Lawmakers approved a bill in the early hours Tuesday that requires a special two-thirds majority vote in the Knesset to relinquish any part of Jerusalem to the Palestinians under a future peace accord.
The bill passed its second and third readings by a majority of 64 in favor, 51 against, and one abstention.
The law, which was proposed by Jewish Home MK Shuli Moalem-Refaeli and had the coalition’s backing, is designed to make it much harder to divide the city, which Israel claims as its undivided capital. The Palestinians claim East Jerusalem as the capital of a future state.
The legislation, an amendment to the Basic Law on Jerusalem, requires 80 of the 120 MKs to support relinquishing any part of the city.
Before, the Jerusalem Law, passed in 1980 and amended in 2000, stated: “No authority that is stipulated in the law of the State of Israel or of the Jerusalem Municipality may be transferred either permanently or for an allotted period of time to a foreign body, whether political, governmental or to any other similar type of foreign body.”
With no provision in the Basic Law specifying how it can be amended, it was possible to overturn it with a simple majority.
The bill was originally proposed in the summer but did not make it through the procedural before the fall recess.
“The goal of the bill is to prevent concessions as part of diplomatic deals,” said Moalem-Refaeli at the time. “Jerusalem will never be on the negotiating table.
“The State of Israel will not allow for the establishment of a Palestinian state with its capital in Jerusalem. Get it into your heads that Jerusalem was the capital of the Jewish people and will remain the capital of the Jewish people for all eternity,” she said.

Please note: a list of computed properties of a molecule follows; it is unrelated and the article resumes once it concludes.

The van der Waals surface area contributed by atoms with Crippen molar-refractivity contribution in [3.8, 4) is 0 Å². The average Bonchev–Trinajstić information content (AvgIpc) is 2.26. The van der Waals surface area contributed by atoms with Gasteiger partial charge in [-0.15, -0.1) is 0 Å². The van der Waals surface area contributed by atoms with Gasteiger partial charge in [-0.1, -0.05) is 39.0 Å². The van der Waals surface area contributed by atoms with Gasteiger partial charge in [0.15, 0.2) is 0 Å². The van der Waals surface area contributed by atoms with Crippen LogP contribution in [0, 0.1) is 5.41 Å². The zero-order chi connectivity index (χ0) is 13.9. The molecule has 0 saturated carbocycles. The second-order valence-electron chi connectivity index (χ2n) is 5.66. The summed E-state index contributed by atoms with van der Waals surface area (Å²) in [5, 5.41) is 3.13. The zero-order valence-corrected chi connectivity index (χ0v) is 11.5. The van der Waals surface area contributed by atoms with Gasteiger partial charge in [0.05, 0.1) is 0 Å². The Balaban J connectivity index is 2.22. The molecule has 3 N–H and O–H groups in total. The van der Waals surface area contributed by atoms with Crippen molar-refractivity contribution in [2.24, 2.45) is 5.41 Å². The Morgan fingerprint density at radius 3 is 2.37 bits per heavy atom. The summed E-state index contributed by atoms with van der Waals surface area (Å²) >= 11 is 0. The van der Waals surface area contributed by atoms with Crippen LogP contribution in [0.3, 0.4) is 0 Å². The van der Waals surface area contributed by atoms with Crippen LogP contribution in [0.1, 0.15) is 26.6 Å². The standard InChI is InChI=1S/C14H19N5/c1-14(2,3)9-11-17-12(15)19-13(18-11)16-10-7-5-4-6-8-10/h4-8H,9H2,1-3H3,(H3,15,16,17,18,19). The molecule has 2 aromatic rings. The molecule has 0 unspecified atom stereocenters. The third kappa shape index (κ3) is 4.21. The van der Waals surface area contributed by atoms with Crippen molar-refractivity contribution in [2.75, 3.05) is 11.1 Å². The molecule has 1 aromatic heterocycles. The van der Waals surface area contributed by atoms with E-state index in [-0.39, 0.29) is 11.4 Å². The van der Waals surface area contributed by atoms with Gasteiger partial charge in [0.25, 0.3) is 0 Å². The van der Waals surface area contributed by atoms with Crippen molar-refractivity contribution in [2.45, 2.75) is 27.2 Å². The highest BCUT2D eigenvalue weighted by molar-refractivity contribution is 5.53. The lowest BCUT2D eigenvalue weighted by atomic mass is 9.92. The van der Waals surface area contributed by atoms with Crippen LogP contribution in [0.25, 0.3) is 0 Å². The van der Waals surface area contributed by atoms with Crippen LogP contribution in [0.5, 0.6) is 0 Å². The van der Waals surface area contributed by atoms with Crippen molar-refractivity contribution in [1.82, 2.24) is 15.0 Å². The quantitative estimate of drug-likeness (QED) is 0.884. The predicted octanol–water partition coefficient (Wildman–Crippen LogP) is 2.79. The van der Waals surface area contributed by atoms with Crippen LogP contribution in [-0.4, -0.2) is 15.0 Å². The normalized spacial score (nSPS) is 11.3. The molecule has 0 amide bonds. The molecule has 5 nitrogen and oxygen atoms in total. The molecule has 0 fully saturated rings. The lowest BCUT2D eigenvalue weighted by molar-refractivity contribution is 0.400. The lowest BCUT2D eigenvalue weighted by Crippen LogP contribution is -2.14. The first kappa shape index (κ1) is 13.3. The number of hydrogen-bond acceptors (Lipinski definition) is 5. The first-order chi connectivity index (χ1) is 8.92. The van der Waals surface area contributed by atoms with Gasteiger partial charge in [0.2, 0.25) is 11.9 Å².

Jerusalem has been in the spotlight in recent weeks since US President Donald Trump recognized the city as Israel’s capital and said he would move the US embassy from Tel Aviv to Jerusalem.
In an address from the White House earlier this month, Trump defied worldwide warnings and insisted that after repeated failures to achieve peace, a new approach was long overdue, describing his decision to recognize Jerusalem as the capital of Israel as merely based on reality.
The move was hailed by Prime Minister Netanyahu and by leaders across much of the Israeli political spectrum. It sparked protests across the Arab and Muslim world and violent demonstrations by the Palestinians, including a call for a new intifada from the Hamas terror group.
Trump stressed that he was not specifying the boundaries of Israeli sovereignty in Jerusalem, and called for no change in the status quo at the city’s holy sites.
Opposition lawmaker Nahman Shai (Zionist Union) criticized the new law, saying it could spark further unrest.
“We don’t need new laws on Jerusalem now, we have already seen what happens on the Temple Mount,” he said, referring to widespread violence that erupted in the summer when Israel tried to impose new security procedures at the holy site after a deadly terror attack there.
“When Jerusalem burns, everything burns,” Shai said.
In May, hours before Trump arrived in Israel during his first major foray abroad as president, Netanyahu declared that Israeli sovereignty over Jerusalem’s holy sites was not up for negotiation and said the city will always be Israel’s capital.
Trump has expressed his desire to reach a Palestinian-Israeli peace agreement, which he has described as the “ultimate deal.”
In recent months the United Nations cultural body UNESCO has passed a series of resolutions that diminish or deny the Jewish connection to Jerusalem and refer to Israel as an occupying power.
Israel annexed East Jerusalem in 1980, but the move has not been recognized internationally and most countries refuse to recognize any part of the city as Israel’s capital, saying it was an issue that will need to be decided in negotiations with the Palestinians.